Öl is ’beer’, but also a communal party often combining work with food and entertainment, as in ystöl ‘cheesemaking party’ (where the guests brought milk from their own cows), taklagsöl ‘party when the framework of the roof of a new house is ready’, slåtteröl ‘haymaking party’, flyttöl ‘house-moving party’, or gravöl ‘funeral feast’.
Swedish öl and English ale ‘pale beer’ come from a common Germanic word *aluth with the same meaning, origin obscure but could be an Indoeuropean root *alus, probably meaning' bitter', from which comes Latin alumen 'alum', Swedish alun.
There is one English word where ale means party: bridal is now often used as an adjective in e.g. bridal gown, but originally it is 'bride-ale', ‘wedding party’.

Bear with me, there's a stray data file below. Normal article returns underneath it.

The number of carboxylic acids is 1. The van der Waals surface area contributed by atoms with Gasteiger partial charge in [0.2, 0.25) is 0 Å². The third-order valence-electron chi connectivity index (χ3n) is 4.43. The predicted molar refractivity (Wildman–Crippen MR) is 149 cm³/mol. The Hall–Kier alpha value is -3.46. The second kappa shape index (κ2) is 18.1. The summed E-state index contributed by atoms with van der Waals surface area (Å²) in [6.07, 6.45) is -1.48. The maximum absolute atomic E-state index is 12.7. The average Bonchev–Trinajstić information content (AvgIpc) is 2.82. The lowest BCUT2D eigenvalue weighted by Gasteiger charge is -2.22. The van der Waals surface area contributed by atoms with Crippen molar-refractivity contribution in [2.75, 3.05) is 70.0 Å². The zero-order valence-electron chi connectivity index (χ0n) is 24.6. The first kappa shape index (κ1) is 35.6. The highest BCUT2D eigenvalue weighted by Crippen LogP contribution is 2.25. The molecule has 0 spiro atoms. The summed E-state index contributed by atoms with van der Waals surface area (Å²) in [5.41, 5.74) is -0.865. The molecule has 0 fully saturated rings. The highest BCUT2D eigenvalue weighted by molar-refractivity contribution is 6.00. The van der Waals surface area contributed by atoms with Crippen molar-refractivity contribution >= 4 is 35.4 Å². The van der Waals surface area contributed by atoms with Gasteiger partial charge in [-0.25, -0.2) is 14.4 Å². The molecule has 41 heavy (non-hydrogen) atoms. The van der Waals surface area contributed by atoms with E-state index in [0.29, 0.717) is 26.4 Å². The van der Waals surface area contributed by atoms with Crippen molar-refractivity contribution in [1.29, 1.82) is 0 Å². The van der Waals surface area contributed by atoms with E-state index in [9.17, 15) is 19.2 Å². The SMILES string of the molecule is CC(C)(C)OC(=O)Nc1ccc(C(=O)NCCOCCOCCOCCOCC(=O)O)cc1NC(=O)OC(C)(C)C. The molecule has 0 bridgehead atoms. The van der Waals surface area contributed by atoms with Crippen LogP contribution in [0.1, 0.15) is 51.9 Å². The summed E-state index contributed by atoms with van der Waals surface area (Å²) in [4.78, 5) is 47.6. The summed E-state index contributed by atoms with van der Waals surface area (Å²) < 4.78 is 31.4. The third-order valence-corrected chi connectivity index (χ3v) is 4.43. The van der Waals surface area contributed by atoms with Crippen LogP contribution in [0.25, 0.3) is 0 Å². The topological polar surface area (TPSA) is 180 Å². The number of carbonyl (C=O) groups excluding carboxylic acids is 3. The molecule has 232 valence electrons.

The origin of English beer, German Bier etc. is also disputed. Probably it is a loan from Vulgar Latin biber, drink’ from Latin bibere ‘to drink’, but it could instead be a Germanic word related to barley (bjugg in Swedish). Bir in Swedish vernacular is a loan from German, and so is Italian birra.